Stopping the Invasion
Native plant communities evolve with a complex relationship of natural controls that keep them in balance. These include environmental restraints, diseases, insects, herbivores, and species competition. Invasive exotic plants lack these natural control mechanisms thus allowing rapid expansion of their numbers which damages valuable natural lands. Successful management of exotics should include manual or mechanical removal, herbicide treatment if needed, and routine follow-up.
Manual removal is labor intensive and on small plants works best in loose soil or sand. When removing seedlings and small trees, every effort should be made to remove the entire root system because small sections of roots are capable of resprouting. If the plant is currently in seed, several "weedings" may be necessary. Caution should be taken for sensitive persons removing Brazilian pepper as it may cause a rash and blistering.
Bulldozers or backhoes are often employed to help rid construction or habitat restoration sites of invasive exotics. This method is rarely successful in the elimination of Australian pine or Brazilian pepper. Root fragments quickly resprout and disturbance of the soil creates an ideal environment for seed germination and invasion from other non-native opportunistic species. Intense follow-up with other control methods is essential.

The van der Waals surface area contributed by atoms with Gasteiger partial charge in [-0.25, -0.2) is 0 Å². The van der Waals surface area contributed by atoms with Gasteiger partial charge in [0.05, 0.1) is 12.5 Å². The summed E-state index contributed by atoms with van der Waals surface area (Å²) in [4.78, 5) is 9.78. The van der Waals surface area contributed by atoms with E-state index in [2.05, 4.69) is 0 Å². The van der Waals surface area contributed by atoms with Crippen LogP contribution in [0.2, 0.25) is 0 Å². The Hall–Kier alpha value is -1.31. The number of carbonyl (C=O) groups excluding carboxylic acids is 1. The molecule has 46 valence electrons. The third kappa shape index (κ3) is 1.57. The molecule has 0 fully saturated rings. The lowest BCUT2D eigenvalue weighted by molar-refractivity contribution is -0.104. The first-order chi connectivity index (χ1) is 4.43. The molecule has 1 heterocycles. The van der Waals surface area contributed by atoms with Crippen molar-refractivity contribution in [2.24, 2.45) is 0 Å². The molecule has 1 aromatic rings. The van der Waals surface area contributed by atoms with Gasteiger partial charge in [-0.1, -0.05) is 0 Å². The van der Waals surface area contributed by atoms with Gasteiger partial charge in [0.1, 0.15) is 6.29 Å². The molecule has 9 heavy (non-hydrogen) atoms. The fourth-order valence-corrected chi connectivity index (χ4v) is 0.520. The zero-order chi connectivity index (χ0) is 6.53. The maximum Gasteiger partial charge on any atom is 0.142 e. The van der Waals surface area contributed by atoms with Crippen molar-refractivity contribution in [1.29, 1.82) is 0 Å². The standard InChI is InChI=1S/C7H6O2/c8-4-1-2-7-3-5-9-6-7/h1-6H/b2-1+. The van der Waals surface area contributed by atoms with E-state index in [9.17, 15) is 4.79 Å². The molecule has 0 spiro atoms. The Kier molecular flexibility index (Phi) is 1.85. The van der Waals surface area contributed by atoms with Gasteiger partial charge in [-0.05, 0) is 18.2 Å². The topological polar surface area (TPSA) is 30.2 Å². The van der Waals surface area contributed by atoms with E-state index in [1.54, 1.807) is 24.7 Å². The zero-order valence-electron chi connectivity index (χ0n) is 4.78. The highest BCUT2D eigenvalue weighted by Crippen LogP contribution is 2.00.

All three of our most prevalent invasives, Brazilian pepper, Latherleaf, and Australian pine can effectively be controlled by the proper application of herbicides. The types of applications, cut-stump and basal bark, are used depending on the situation. Cut-stump and basal bark treatments are best suited for Australian pine and Brazilian pepper. The best method depends on whether or not standing dead trees are acceptable. Triclopyr products are the most effective. The sprawling habit of Latherleaf sometimes makes it difficult to locate the trunk and may require cutting "tunnels" to access the multiple trunks.